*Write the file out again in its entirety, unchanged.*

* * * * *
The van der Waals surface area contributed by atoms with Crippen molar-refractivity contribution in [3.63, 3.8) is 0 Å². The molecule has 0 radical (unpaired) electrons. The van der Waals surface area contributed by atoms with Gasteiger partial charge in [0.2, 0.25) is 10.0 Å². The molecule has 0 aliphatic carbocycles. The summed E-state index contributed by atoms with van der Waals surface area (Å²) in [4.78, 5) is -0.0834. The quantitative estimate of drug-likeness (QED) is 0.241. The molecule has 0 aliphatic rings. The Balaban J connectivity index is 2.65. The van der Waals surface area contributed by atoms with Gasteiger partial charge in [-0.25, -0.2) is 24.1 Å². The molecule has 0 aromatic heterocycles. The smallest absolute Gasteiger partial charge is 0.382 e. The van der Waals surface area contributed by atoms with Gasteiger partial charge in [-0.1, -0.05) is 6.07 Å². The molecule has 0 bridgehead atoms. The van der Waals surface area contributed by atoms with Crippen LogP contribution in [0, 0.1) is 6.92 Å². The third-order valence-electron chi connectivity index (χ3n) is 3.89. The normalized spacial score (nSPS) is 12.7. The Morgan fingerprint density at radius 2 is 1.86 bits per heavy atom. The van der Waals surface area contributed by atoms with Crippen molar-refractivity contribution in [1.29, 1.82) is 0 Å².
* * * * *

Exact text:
The van der Waals surface area contributed by atoms with Crippen molar-refractivity contribution in [3.63, 3.8) is 0 Å². The molecule has 0 radical (unpaired) electrons. The van der Waals surface area contributed by atoms with Gasteiger partial charge in [0.2, 0.25) is 10.0 Å². The molecule has 0 aliphatic carbocycles. The summed E-state index contributed by atoms with van der Waals surface area (Å²) in [4.78, 5) is -0.0834. The quantitative estimate of drug-likeness (QED) is 0.241. The molecule has 0 aliphatic rings. The Balaban J connectivity index is 2.65. The van der Waals surface area contributed by atoms with Gasteiger partial charge in [-0.25, -0.2) is 24.1 Å². The molecule has 0 aromatic heterocycles. The smallest absolute Gasteiger partial charge is 0.382 e. The van der Waals surface area contributed by atoms with Gasteiger partial charge in [-0.1, -0.05) is 6.07 Å². The molecule has 0 bridgehead atoms. The van der Waals surface area contributed by atoms with Crippen LogP contribution in [0, 0.1) is 6.92 Å². The third-order valence-electron chi connectivity index (χ3n) is 3.89. The normalized spacial score (nSPS) is 12.7. The Morgan fingerprint density at radius 2 is 1.86 bits per heavy atom. The van der Waals surface area contributed by atoms with Crippen molar-refractivity contribution in [1.29, 1.82) is 0 Å².